I’ve been citing this piece from Kevin Drum for years (I thought it was from his *CalPundit* days, but the version I found tonight is from *The Washington Monthly*): Margin of Error.

The idea of a “statistical tie” is based on the theory that (a) statistical results are credible only if they are at least 95% certain to be accurate, and (b) any lead less than the MOE is less than 95% certain.

There are two problems with this: first, 95% is not some kind of magic cutoff point, and second, the idea that the MOE represents 95% certainty is wrong anyway. A poll’s MOE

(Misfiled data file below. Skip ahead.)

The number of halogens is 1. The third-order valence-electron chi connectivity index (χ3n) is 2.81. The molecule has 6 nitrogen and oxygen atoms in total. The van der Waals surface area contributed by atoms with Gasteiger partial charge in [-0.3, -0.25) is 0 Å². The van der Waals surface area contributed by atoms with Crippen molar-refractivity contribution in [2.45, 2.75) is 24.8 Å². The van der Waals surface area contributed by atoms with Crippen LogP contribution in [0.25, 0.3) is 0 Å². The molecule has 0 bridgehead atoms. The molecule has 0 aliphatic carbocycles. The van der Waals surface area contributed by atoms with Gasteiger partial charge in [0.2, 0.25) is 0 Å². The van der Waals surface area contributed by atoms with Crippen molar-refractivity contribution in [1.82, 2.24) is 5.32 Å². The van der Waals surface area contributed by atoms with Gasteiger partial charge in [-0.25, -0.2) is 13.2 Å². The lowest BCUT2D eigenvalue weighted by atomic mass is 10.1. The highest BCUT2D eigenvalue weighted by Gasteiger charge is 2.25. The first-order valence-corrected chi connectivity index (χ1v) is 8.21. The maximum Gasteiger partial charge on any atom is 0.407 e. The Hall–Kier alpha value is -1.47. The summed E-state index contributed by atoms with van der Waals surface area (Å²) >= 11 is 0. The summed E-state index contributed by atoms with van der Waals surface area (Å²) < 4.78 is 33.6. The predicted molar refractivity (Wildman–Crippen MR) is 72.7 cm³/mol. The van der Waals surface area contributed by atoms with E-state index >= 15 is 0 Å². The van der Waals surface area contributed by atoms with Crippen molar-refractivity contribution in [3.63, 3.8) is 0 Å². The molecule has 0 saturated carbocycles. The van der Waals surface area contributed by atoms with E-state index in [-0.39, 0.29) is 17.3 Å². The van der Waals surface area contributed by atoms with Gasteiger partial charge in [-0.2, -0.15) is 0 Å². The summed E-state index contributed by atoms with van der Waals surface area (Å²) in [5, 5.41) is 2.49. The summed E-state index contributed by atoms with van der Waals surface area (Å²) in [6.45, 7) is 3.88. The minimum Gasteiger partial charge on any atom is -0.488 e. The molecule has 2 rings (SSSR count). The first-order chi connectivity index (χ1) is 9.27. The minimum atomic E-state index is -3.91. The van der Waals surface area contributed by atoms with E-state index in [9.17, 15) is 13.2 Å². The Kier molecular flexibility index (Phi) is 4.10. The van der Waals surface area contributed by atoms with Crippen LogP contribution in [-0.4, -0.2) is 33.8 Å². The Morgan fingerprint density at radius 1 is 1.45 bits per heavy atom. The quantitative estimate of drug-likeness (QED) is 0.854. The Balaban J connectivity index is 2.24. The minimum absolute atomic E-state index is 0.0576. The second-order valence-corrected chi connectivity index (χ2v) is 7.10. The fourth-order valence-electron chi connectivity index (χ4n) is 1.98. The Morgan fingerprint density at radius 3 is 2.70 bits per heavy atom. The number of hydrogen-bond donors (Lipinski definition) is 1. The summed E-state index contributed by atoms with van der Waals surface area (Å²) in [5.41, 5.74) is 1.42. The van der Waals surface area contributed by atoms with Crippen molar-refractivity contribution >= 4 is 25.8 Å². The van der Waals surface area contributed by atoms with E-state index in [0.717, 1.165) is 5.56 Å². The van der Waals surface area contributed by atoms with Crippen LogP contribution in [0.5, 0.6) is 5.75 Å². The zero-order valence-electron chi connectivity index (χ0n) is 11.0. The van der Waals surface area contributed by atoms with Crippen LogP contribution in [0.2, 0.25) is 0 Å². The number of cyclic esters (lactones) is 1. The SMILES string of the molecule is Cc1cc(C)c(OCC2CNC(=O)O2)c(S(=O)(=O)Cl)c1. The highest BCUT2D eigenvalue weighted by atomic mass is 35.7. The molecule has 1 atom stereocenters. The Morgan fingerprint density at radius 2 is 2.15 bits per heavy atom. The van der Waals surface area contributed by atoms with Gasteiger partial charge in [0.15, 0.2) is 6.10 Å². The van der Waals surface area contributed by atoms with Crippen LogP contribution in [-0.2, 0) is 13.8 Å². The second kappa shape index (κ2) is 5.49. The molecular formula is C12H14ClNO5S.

doesrepresent a 95% confidence interval for each individual’s percentage, but itdoesn’trepresent a 95% confidence for the difference between the two, and that’s what we’re really interested in.

This is some wonky statistical stuff, but you have a responsibility to understand it if you are relying on polls to tell you what the state of this race – or any race – is. Numeracy is nearly as important as literacy.

Part of being numerate is understanding your tools. This technique works for individual polls based on sample error, but is not appropriate for polls of polls, like Pollster or RCP, which have their own internal rules and checks on margins of error. Those polls have their own set of problems.